Large coffee roasters in Germany include Tchibo, Jacobs, Dallmayr, J.J. Darboven and Melitta. Nestlé also has large roasting facilities in Germany. In 2014, Nestlé opened Europe’s largest Dolce Gusto coffee capsule plant in Germany. Examples of small-scale roasters are Backyard Coffee and Bergbrand, which cater to niche markets. To find more roasters in Germany, have a look at the database of the German Coffee Association.
Germany is the largest coffee consumer market in Europe
Germany has the highest volumes of coffee sales in Europe. In 2018, the country accounted for 26% of the total European coffee consumption, with 367 thousand tonnes of green coffee and instant coffee. Consumers in Germany prefer Arabica and lightly roasted coffees. In line with this preference, there has been a shift towards Brazilian naturals and other mild flavours within the Arabica group.
Germany’s per capita coffee consumption is not among Europe’s highest, but at approximately 6.5 kg per year, it still well above the European Union average of approximately 5.2 kg. Between 2018 and 2019, annual per capita consumption grew by 1.2%.
Due to the COVID-19 crisis, it is difficult to give predictions about the future growth of the coffee market in Germany. Nevertheless, backed by growth in German coffee consumption of 3% during the first months of the COVID-19 crisis, growth is expected to continue.
- Activate the “Translation” function of your browser to make the studies available in your native language.
- Look up the websites of the Port of Hamburg and the ports of Bremen and Bremerhaven to learn more about the ports themselves and potential trade partners based there.
- See the website of the German Coffee Association for more information about the coffee industry in Germany. This association supports the coffee interests of its members, including coffee traders, brokers, roasters, producers of instant coffee and coffee equipment manufacturers.
- Access the EU Trade Helpdesk to analyse European and German trade dynamics and to build your export strategy. By selecting Germany as your reporting country, you will be able to follow developments such as the emergence of new suppliers and the decline of established ones.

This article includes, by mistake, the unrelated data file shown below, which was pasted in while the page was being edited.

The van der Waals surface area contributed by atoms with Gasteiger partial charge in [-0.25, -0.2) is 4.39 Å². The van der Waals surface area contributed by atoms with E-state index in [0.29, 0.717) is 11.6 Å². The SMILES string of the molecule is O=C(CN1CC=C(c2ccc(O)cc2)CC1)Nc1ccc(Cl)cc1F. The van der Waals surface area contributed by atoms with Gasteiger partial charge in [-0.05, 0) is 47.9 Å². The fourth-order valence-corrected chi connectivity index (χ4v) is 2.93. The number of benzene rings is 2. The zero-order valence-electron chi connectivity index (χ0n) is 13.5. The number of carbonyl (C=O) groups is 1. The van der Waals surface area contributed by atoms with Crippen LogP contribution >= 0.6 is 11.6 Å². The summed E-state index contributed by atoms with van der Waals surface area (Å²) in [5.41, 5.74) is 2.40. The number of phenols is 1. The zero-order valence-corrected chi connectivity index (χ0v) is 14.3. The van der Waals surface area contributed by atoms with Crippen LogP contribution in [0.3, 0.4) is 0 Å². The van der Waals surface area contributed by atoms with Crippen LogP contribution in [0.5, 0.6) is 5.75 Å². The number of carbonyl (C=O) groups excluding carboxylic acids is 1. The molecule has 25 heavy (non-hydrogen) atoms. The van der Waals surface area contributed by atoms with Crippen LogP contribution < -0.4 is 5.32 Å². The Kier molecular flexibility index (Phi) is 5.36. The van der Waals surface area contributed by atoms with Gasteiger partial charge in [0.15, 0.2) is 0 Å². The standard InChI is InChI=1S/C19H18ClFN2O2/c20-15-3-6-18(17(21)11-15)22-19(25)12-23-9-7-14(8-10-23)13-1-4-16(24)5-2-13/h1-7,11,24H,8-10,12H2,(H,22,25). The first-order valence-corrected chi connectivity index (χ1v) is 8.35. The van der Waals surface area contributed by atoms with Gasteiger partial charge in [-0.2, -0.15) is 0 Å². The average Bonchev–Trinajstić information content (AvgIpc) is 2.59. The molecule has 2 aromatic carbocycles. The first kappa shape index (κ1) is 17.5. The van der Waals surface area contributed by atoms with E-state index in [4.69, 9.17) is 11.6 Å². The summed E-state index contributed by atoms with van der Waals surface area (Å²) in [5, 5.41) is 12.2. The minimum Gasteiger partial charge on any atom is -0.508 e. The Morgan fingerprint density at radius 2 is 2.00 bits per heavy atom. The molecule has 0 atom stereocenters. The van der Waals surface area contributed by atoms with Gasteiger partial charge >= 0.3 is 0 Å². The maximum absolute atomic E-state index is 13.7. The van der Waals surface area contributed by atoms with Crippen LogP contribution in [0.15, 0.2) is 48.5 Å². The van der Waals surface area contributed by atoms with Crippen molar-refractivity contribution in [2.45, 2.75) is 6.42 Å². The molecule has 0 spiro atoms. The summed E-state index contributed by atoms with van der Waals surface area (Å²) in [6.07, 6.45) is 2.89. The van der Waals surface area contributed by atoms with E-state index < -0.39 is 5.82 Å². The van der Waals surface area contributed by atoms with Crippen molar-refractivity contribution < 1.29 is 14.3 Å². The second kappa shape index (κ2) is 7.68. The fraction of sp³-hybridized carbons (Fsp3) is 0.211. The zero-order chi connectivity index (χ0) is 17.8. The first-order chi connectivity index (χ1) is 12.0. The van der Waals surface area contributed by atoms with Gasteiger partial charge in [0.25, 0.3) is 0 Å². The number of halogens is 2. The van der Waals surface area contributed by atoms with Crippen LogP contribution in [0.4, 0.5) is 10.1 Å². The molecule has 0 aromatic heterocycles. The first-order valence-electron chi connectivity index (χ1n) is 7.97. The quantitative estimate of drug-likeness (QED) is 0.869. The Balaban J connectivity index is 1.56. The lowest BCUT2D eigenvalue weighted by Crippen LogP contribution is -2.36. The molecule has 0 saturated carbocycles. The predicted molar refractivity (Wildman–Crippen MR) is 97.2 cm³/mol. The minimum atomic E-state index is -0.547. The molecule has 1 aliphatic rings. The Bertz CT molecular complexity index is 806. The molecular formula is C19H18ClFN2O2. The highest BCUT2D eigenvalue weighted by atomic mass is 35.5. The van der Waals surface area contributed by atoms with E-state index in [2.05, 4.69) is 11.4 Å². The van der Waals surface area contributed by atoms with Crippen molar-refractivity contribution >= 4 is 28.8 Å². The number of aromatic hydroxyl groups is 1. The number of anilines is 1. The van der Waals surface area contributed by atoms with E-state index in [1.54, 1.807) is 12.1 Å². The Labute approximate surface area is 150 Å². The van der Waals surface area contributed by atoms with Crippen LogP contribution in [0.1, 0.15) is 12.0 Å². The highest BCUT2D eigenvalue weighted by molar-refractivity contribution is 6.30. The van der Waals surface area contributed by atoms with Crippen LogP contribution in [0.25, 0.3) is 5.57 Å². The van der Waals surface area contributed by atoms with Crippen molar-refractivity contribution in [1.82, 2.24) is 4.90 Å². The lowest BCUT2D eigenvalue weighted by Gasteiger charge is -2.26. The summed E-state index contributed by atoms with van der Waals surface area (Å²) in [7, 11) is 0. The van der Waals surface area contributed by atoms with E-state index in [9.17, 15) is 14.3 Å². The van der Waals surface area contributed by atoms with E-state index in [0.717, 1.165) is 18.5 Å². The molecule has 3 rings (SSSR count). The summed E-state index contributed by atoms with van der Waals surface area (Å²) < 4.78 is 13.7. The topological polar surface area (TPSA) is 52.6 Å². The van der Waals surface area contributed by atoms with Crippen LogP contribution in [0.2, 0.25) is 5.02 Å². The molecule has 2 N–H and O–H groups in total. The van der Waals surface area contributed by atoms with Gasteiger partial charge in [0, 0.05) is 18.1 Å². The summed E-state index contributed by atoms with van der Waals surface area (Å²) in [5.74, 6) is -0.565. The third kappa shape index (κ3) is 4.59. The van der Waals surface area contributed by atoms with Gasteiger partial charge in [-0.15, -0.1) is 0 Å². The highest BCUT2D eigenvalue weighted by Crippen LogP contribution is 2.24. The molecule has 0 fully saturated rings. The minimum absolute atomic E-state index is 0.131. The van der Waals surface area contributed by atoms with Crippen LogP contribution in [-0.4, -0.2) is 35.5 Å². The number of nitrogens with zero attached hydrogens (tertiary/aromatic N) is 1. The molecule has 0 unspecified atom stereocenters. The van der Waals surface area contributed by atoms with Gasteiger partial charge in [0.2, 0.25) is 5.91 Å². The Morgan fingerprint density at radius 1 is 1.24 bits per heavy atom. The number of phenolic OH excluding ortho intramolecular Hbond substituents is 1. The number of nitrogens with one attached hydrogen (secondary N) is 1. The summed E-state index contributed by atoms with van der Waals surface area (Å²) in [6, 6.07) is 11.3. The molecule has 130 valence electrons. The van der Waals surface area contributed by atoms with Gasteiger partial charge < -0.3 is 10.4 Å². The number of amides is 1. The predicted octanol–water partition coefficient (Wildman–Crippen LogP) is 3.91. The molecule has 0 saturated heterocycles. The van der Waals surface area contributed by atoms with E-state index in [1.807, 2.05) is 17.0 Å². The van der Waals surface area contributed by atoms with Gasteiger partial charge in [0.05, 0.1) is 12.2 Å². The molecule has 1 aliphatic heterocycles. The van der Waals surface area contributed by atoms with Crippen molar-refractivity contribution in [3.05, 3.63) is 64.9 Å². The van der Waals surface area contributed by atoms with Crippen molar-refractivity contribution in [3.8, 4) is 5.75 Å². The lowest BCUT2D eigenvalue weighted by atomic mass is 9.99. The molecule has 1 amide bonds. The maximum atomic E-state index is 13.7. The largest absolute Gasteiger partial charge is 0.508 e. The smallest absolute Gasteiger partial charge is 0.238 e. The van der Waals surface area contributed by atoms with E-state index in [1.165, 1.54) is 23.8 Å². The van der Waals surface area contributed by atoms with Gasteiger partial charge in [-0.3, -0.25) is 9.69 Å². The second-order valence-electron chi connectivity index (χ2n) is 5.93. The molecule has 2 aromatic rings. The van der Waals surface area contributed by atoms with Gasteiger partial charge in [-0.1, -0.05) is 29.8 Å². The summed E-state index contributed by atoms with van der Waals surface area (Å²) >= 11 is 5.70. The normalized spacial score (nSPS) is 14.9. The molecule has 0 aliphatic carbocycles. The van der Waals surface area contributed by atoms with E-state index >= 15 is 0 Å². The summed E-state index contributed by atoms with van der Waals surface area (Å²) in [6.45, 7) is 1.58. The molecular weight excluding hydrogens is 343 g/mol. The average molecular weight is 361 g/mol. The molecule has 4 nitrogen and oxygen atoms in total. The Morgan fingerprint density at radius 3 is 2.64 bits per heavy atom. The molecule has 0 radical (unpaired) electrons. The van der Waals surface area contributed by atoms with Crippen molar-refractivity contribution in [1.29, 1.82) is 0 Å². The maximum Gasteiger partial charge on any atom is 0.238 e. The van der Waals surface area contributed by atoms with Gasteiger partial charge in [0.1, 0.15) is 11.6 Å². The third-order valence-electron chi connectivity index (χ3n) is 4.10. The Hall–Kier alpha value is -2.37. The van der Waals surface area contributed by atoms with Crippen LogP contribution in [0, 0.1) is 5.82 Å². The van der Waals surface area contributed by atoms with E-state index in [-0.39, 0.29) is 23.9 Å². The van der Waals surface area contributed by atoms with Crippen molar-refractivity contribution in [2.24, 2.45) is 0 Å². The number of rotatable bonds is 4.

- See our study of trade statistics for coffee for more detailed information about the European trade in green coffee beans.
3. Which trends offer opportunities in the German market?
Sustainability commitments in coffee are increasingly important in the German market, and sales of sustainably certified coffee are increasing. Germany is Europe’s largest organics market, which makes organic certification an interesting proposition for coffee exporters. Specialty coffee is also growing and taking on larger market shares in the German market.
The German organic market is shifting from niche to mainstream
Within the organic food market, the demand for organic coffee in Germany continues to grow. The sales volume of organic coffee increased by 14% between 2018 and 2019. The organic share in the total German coffee market reached around 4.3% in 2019.
Germany is the market leader of organic food sales and consumption in Europe. In 2018, organic food sales in Germany reached almost €11 billion, representing about 5.3% of total food sales in Germany. The organic market in Germany grew by approximately 5.5% from 2017 to 2018. In 2017, organic private label sales accounted for an estimated 29% of total organic sales in Germany.
In general, coffee is one of the most popular private label items at supermarkets. In 2017, about 15% of total coffee retail sales in Germany were generated by private label coffee brands. German retailers offer a wide assortment of private label coffees, including premium quality and organic ranges. Germany’s private label market share in 2019 reached 43% of the entire retail market. Across Europe, private label products are increasingly popular, as they tend to offer the same quality and characteristics as branded products but are usually offered at more competitive prices. Examples of organic private label brands on the German retailer market that sell organic coffees are REWE Bio, Aldi Bio and Edeka Bio.
The popularity of organic foods in Germany is driven largely by consumer interest in health and environmental impact. In addition, German consumers have relatively high disposable income compared to those in other countries in Europe, which allows them to spending more on everyday products, such as coffee.
Coffee exporters will find some of the best opportunities for organic coffee in Germany, but they will also encounter a competitive market that is the prime destination for producers of certified organic coffee.
Sales of sustainably certified coffee on the rise in Germany
Sales of coffee with sustainability certifications show continuous growth in Germany. The main reason behind this growth is that German consumers increasingly demand coffees with positive social and environmental impact. When it comes to social impact, German consumers are most concerned about child labour, fair wages and good working conditions. In 2019, more than 50% of German coffee consumers indicated that they are willing to pay more for sustainably sourced coffees.